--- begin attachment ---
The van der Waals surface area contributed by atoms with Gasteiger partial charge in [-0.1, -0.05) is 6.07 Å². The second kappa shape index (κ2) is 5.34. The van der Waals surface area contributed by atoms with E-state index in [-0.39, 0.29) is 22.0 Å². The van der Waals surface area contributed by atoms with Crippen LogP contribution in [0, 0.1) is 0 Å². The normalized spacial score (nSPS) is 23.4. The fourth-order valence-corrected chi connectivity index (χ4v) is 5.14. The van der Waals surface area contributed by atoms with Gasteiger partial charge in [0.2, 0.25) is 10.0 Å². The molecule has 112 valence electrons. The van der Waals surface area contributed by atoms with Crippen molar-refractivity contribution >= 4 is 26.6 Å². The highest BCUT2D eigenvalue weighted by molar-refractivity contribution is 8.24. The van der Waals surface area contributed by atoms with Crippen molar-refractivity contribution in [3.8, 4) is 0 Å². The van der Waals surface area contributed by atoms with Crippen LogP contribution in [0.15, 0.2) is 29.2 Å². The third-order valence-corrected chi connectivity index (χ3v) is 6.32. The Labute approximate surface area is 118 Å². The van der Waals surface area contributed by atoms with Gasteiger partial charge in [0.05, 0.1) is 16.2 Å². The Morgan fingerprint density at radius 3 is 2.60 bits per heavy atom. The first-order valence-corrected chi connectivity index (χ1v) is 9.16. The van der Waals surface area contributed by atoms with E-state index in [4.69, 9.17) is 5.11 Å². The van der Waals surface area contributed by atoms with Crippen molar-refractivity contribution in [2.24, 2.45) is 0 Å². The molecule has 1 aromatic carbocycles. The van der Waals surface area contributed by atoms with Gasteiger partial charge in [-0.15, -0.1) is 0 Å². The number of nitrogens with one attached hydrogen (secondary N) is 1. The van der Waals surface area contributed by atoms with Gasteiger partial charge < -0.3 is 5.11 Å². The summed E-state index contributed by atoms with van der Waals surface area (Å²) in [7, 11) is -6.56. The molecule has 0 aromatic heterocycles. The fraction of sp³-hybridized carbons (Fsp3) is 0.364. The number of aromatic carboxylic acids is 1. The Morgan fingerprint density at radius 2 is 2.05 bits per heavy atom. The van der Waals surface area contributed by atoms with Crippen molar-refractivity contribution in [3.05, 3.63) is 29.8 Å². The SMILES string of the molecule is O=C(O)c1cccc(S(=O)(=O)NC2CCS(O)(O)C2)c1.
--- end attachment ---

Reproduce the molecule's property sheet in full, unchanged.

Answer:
The van der Waals surface area contributed by atoms with Gasteiger partial charge in [-0.1, -0.05) is 6.07 Å². The second kappa shape index (κ2) is 5.34. The van der Waals surface area contributed by atoms with E-state index in [-0.39, 0.29) is 22.0 Å². The van der Waals surface area contributed by atoms with Crippen LogP contribution in [0, 0.1) is 0 Å². The normalized spacial score (nSPS) is 23.4. The fourth-order valence-corrected chi connectivity index (χ4v) is 5.14. The van der Waals surface area contributed by atoms with Gasteiger partial charge in [0.2, 0.25) is 10.0 Å². The molecule has 112 valence electrons. The van der Waals surface area contributed by atoms with Crippen molar-refractivity contribution >= 4 is 26.6 Å². The highest BCUT2D eigenvalue weighted by molar-refractivity contribution is 8.24. The van der Waals surface area contributed by atoms with Crippen molar-refractivity contribution in [3.8, 4) is 0 Å². The van der Waals surface area contributed by atoms with Crippen LogP contribution in [0.15, 0.2) is 29.2 Å². The third-order valence-corrected chi connectivity index (χ3v) is 6.32. The Labute approximate surface area is 118 Å². The van der Waals surface area contributed by atoms with Gasteiger partial charge in [0.05, 0.1) is 16.2 Å². The Morgan fingerprint density at radius 3 is 2.60 bits per heavy atom. The first-order valence-corrected chi connectivity index (χ1v) is 9.16. The van der Waals surface area contributed by atoms with E-state index in [4.69, 9.17) is 5.11 Å². The van der Waals surface area contributed by atoms with Crippen molar-refractivity contribution in [2.24, 2.45) is 0 Å². The molecule has 1 aromatic carbocycles. The van der Waals surface area contributed by atoms with Gasteiger partial charge in [-0.15, -0.1) is 0 Å². The number of nitrogens with one attached hydrogen (secondary N) is 1. The van der Waals surface area contributed by atoms with Gasteiger partial charge < -0.3 is 5.11 Å². The summed E-state index contributed by atoms with van der Waals surface area (Å²) in [7, 11) is -6.56. The molecule has 0 aromatic heterocycles. The fraction of sp³-hybridized carbons (Fsp3) is 0.364. The number of aromatic carboxylic acids is 1. The Morgan fingerprint density at radius 2 is 2.05 bits per heavy atom. The van der Waals surface area contributed by atoms with Crippen molar-refractivity contribution in [3.05, 3.63) is 29.8 Å². The SMILES string of the molecule is O=C(O)c1cccc(S(=O)(=O)NC2CCS(O)(O)C2)c1.